ISIS Murders James Foley

by Dish Staff

ISIS released a video yesterday purporting to show the beheading of American journalist James Foley and threatening to do the same to his colleague Steven Sotloff if the US does not immediately cease its air campaign against the militant group:

A propaganda video circulated on Tuesday showed a masked Isis fighter beheading a kneeling man dressed in an orange jumpsuit who is purported to be James Wright Foley, a photojournalist who went missing in Syria in 2012. The masked executioner spoke in English, with what sounded like a British accent, and said the slaying came in response to the air strikes ordered by President Barack Obama against Isis 12 days ago.

Isis, whose chief spokesman came under US state department sanctions on Monday, warned of further revenge – including on another man purported to be a captured US journalist, Steven Sotloff – and in the video the victim was made to read a statement blaming the US for his own murder. Foley has been missing in Syria since November 2012, where he went to report on the bloody struggle to overthrow dictator Bashar al-Assad. He was initially thought to have been captured by forces loyal to the Assad regime.

So how did he end up in the hands of ISIS? Christopher Dickey wonders:

In Syria, he was picked up by gunmen from what the Federal Bureau of Investigation called an “organized gang” shortly after he left an Internet café on November 22, 2012. In May 2013, GlobalPost President Philip Balboni said that “with a very high degree of confidence, we now believe that Jim was most likely abducted by a pro-regime militia group”—that is, one loyal to President Bashar Assad—and that he was being held near Damascus by the Syrian Air Force intelligence service. “Based on what we have learned,” said Balboni, “it is likely Jim is being held with one or more Western journalists, including most likely at least one other American.”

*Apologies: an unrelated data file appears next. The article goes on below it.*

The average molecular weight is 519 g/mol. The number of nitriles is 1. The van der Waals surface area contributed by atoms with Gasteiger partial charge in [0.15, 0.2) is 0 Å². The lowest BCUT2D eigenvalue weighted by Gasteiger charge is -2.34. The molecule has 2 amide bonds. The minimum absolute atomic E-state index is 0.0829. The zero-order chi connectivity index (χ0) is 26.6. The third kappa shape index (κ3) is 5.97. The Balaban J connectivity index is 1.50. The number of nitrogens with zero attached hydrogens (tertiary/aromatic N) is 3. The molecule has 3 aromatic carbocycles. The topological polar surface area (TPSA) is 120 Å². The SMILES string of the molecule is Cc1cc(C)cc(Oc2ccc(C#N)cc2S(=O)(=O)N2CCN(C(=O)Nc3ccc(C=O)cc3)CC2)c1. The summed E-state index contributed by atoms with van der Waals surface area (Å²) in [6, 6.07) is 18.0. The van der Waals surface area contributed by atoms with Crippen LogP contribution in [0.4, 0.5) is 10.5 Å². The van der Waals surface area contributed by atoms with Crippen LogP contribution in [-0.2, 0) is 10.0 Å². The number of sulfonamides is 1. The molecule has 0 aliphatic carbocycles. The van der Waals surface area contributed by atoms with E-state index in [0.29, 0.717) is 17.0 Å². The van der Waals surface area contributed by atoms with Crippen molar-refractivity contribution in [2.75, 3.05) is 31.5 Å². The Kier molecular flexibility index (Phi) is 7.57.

Several groups fighting against Assad have claimed that there is—or was—a tacit collaboration, at least, between his intelligence services and ISIS, since it served the savage Assad regime well to claim it was fighting a terrorist enemy even more brutal than its own forces.

Uri Friedman remarks that Foley, before his capture, was part of a dwindling cohort of journalists reporting directly from Syria:

“We have never been prouder of our son Jim,” Foley’s mother posted on Facebook on Tuesday evening. “He gave his life trying to expose the world to the suffering of the Syrian people.”

That exposure is growing fainter by the day. Foley appears to have died while working in what is now the most dangerous place in the world to be a reporter—a country where dozens of journalists have been killed and kidnapped in recent years. As the Syrian conflict has grown more indiscriminately violent; as the Syrian government has targeted journalists, censored local news coverage, and barred foreign journalists from the country; as ever-stronger extremist groups have started seizing members of the press (and not even bothering to make demands for their release), news outlets around the world have pulled their staff from the country. Many Syrian journalists and citizen-journalists have been silenced.